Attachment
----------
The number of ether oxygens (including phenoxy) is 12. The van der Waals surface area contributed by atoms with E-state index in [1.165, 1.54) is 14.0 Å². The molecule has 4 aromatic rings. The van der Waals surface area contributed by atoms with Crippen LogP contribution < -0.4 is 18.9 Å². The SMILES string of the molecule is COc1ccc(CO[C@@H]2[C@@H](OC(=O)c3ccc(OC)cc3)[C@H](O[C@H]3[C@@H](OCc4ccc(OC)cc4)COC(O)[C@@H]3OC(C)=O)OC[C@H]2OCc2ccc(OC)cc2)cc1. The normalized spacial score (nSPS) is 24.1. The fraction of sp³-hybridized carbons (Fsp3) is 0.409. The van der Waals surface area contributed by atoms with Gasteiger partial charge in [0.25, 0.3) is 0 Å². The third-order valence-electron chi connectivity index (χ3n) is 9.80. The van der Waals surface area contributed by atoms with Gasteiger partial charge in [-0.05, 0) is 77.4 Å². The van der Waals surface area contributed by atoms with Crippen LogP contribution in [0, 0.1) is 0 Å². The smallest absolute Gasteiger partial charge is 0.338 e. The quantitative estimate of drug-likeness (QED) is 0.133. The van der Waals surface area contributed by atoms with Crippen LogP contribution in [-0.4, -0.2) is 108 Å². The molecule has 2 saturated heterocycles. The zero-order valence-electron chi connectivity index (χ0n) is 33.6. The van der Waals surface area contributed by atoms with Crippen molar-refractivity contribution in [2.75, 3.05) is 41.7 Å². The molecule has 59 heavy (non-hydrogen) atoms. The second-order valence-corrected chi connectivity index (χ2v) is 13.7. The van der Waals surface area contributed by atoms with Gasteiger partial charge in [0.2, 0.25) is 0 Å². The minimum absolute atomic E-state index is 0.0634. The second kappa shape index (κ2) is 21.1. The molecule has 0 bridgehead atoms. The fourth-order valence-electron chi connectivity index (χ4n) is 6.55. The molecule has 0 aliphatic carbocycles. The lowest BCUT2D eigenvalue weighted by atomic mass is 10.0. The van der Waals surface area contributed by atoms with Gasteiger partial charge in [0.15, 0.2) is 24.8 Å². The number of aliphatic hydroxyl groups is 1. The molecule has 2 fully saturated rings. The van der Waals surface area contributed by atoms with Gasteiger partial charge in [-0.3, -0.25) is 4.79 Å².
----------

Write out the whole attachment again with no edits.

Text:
The number of ether oxygens (including phenoxy) is 12. The van der Waals surface area contributed by atoms with E-state index in [1.165, 1.54) is 14.0 Å². The molecule has 4 aromatic rings. The van der Waals surface area contributed by atoms with Crippen LogP contribution < -0.4 is 18.9 Å². The SMILES string of the molecule is COc1ccc(CO[C@@H]2[C@@H](OC(=O)c3ccc(OC)cc3)[C@H](O[C@H]3[C@@H](OCc4ccc(OC)cc4)COC(O)[C@@H]3OC(C)=O)OC[C@H]2OCc2ccc(OC)cc2)cc1. The normalized spacial score (nSPS) is 24.1. The fraction of sp³-hybridized carbons (Fsp3) is 0.409. The van der Waals surface area contributed by atoms with Gasteiger partial charge in [0.25, 0.3) is 0 Å². The third-order valence-electron chi connectivity index (χ3n) is 9.80. The van der Waals surface area contributed by atoms with Gasteiger partial charge in [-0.05, 0) is 77.4 Å². The van der Waals surface area contributed by atoms with Crippen LogP contribution in [0, 0.1) is 0 Å². The smallest absolute Gasteiger partial charge is 0.338 e. The quantitative estimate of drug-likeness (QED) is 0.133. The van der Waals surface area contributed by atoms with Crippen LogP contribution in [-0.4, -0.2) is 108 Å². The molecule has 2 saturated heterocycles. The zero-order valence-electron chi connectivity index (χ0n) is 33.6. The van der Waals surface area contributed by atoms with Crippen molar-refractivity contribution in [2.75, 3.05) is 41.7 Å². The molecule has 59 heavy (non-hydrogen) atoms. The second-order valence-corrected chi connectivity index (χ2v) is 13.7. The van der Waals surface area contributed by atoms with Gasteiger partial charge in [0.2, 0.25) is 0 Å². The minimum absolute atomic E-state index is 0.0634. The second kappa shape index (κ2) is 21.1. The molecule has 0 bridgehead atoms. The fourth-order valence-electron chi connectivity index (χ4n) is 6.55. The molecule has 0 aliphatic carbocycles. The lowest BCUT2D eigenvalue weighted by atomic mass is 10.0. The van der Waals surface area contributed by atoms with Gasteiger partial charge in [0.15, 0.2) is 24.8 Å². The number of aliphatic hydroxyl groups is 1. The molecule has 2 fully saturated rings. The van der Waals surface area contributed by atoms with Gasteiger partial charge in [-0.3, -0.25) is 4.79 Å².